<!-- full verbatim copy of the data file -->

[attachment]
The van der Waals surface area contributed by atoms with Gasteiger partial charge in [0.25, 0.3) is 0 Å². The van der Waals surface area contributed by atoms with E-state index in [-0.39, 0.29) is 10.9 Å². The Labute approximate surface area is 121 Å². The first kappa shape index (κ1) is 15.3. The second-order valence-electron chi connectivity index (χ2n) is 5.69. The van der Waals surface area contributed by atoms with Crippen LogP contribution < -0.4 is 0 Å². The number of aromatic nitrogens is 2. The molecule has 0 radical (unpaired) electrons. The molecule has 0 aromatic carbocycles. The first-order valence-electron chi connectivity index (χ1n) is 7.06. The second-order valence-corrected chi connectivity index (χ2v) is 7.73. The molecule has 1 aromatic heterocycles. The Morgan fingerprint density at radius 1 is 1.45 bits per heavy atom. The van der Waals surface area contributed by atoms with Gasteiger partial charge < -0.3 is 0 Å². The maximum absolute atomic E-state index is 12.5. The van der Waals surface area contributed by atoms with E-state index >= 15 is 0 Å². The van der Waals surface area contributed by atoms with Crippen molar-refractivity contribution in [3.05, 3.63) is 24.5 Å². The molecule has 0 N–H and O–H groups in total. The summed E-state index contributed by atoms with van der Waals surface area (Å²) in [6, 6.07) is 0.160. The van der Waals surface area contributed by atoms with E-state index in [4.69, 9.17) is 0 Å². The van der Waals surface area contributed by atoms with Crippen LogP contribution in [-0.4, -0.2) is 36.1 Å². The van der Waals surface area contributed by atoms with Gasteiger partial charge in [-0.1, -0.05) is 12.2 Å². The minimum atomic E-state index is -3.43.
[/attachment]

The van der Waals surface area contributed by atoms with Gasteiger partial charge in [0.25, 0.3) is 0 Å². The van der Waals surface area contributed by atoms with E-state index in [-0.39, 0.29) is 10.9 Å². The Labute approximate surface area is 121 Å². The first kappa shape index (κ1) is 15.3. The second-order valence-electron chi connectivity index (χ2n) is 5.69. The van der Waals surface area contributed by atoms with Crippen LogP contribution < -0.4 is 0 Å². The number of aromatic nitrogens is 2. The molecule has 0 radical (unpaired) electrons. The molecule has 0 aromatic carbocycles. The first-order valence-electron chi connectivity index (χ1n) is 7.06. The second-order valence-corrected chi connectivity index (χ2v) is 7.73. The molecule has 1 aromatic heterocycles. The Morgan fingerprint density at radius 1 is 1.45 bits per heavy atom. The van der Waals surface area contributed by atoms with Gasteiger partial charge < -0.3 is 0 Å². The maximum absolute atomic E-state index is 12.5. The van der Waals surface area contributed by atoms with E-state index >= 15 is 0 Å². The van der Waals surface area contributed by atoms with Crippen molar-refractivity contribution in [3.05, 3.63) is 24.5 Å². The molecule has 0 N–H and O–H groups in total. The summed E-state index contributed by atoms with van der Waals surface area (Å²) in [6, 6.07) is 0.160. The van der Waals surface area contributed by atoms with E-state index in [4.69, 9.17) is 0 Å². The van der Waals surface area contributed by atoms with Crippen LogP contribution in [-0.4, -0.2) is 36.1 Å². The van der Waals surface area contributed by atoms with Gasteiger partial charge in [-0.1, -0.05) is 12.2 Å². The minimum atomic E-state index is -3.43.